Citation
Chen, Min (2002) Mathematical methods for image synthesis. Dissertation (Ph.D.), California Institute of Technology. http://resolver.caltech.edu/CaltechTHESIS:08272010091235772
Abstract
This thesis presents the application of some advanced mathematical methods to image synthesis. The mainstream of our work is to formulate and analyze some rendering problems in terms of mathematical concepts, and develop some new mathematical machineries to pursue analytical solutions or nearly analytical approximations to them. An enhanced Taylor expansion formula is derived for the perturbation of a general raytraced path and new theoretical results are presented for spatiallyvarying luminaires. On top of them, new deterministic algorithms are presented for simulating direct lighting and other scattering effects involving a wide range of nondiffuse surfaces and spatiallyvarying luminaires. Our work greatly extends the repertoire of nonLambertian effects that can be handled in a deterministic fashion. First, my previous work on "Perturbation Methods for Image Synthesis” is extended here in several ways: 1) I propose a coherent framework using closedform path Jacobians and path Hessians to perturb a general raytraced path involving both specular reflections and refractionsi and an algorithm similar to that used for interactive specular reflections is employed to simulate lens effects. 2) The original path Jacobian formula is simplified by means of matrix manipulations. 3) Path Jacobians and Hessians are extended to parametric surfaces which may not have an implicit definition. 4) Theoretical comparisons and connections are made with related work including pencil tracing and ray differentials. 5) Identify potential applications of perturbation methods of this nature in rendering and computer vision. Next, a closedform solution is derived for the irradiance at a point on a surface due to an arbitrary polygonal Lambertian luminaire with linearlyvarying radiant exitance. The solution consists of elementary functions and a single wellbehaved special function known as the Clausen integral. The expression is derived from the Taylor expansion and a recurrence formula derived for an extension of doubleaxis moments, and then verified by Stokes' theorem and Monte Carlo simulation. The study of linearlyvarying luminaires introduces much of the machinery needed to derive closedform solutions for the general case of luminaires with radiance distributions that vary polynomially in both position and direction. Finally, the concept of irradiance tensors is generalized to account for inhomogeneous radiant exitance distributions from luminaires. These tensors are comprised of scalar elements that consist of constrained rational polynomials integrated over regions of the sphere, which arise frequently in simulating some rendering effects due to polynomiallyvarying luminaires. Several recurrence relations are derived for generalized irradiance tensors and their scalar elements, which reduce the surface integrals associated with spatiallyvarying luminaires to onedimensional boundary integrals, leading to closedform solutions in polyhedral environments. These formulas extend the range of illumination and nonLambertian effects that can be computed deterministically, which includes illumination from polynomiallyvarying luminaires, reflections from and transmissions through glossy surfaces due to these emitters. Particularly, we have derived a general tensor formula for the irradiance due to a luminaire whose radiant exitance varies according to a monomial of any order, which subsumes Lambert's formula and expresses the solution for higher order monomials in terms of those for lowerorder cases.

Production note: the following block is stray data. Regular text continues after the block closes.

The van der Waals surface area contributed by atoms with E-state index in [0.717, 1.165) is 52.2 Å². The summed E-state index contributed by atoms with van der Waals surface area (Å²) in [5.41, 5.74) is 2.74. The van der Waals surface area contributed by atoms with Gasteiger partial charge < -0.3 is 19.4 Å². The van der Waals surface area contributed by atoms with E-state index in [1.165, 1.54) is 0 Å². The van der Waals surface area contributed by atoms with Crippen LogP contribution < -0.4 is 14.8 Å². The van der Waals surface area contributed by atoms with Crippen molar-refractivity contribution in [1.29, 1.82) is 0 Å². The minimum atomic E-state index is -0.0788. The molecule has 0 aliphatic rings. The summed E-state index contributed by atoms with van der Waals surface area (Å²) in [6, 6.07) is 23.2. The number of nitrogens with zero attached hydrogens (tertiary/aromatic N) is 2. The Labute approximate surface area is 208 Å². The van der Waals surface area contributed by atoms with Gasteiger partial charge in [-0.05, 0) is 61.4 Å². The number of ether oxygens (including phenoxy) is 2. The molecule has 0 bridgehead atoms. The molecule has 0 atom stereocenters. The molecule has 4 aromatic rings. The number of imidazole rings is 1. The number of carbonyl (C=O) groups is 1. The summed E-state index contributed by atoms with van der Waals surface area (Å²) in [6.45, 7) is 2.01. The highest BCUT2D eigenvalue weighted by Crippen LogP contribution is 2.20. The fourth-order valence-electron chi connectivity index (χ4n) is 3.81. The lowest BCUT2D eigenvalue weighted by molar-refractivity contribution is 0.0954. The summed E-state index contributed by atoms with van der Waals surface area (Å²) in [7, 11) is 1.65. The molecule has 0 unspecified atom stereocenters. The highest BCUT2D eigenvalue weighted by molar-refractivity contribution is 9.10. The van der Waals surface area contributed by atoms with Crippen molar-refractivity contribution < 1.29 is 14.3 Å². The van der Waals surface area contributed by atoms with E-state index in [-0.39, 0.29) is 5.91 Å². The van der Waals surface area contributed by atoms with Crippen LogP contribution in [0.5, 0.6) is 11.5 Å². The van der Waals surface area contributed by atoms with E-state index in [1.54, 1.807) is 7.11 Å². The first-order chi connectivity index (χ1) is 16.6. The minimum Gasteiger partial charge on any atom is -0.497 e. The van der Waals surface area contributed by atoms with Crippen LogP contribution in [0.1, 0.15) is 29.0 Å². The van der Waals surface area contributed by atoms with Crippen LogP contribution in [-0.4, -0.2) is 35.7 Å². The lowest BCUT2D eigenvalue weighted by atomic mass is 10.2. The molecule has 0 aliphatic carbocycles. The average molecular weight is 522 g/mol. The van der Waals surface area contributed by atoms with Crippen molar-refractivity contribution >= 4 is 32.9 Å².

Item Type:  Thesis (Dissertation (Ph.D.)) 

Subject Keywords:  Computer Science 
Degree Grantor:  California Institute of Technology 
Division:  Engineering and Applied Science 
Major Option:  Computer Science 
Thesis Availability:  Public (worldwide access) 
Research Advisor(s): 

Thesis Committee: 

Defense Date:  April 2001 
Record Number:  CaltechTHESIS:08272010091235772 
Persistent URL:  http://resolver.caltech.edu/CaltechTHESIS:08272010091235772 
Default Usage Policy:  No commercial reproduction, distribution, display or performance rights in this work are provided. 
ID Code:  6013 
Collection:  CaltechTHESIS 
Deposited By:  John Wade 
Deposited On:  27 Aug 2010 17:54 
Last Modified:  02 Dec 2014 23:25 
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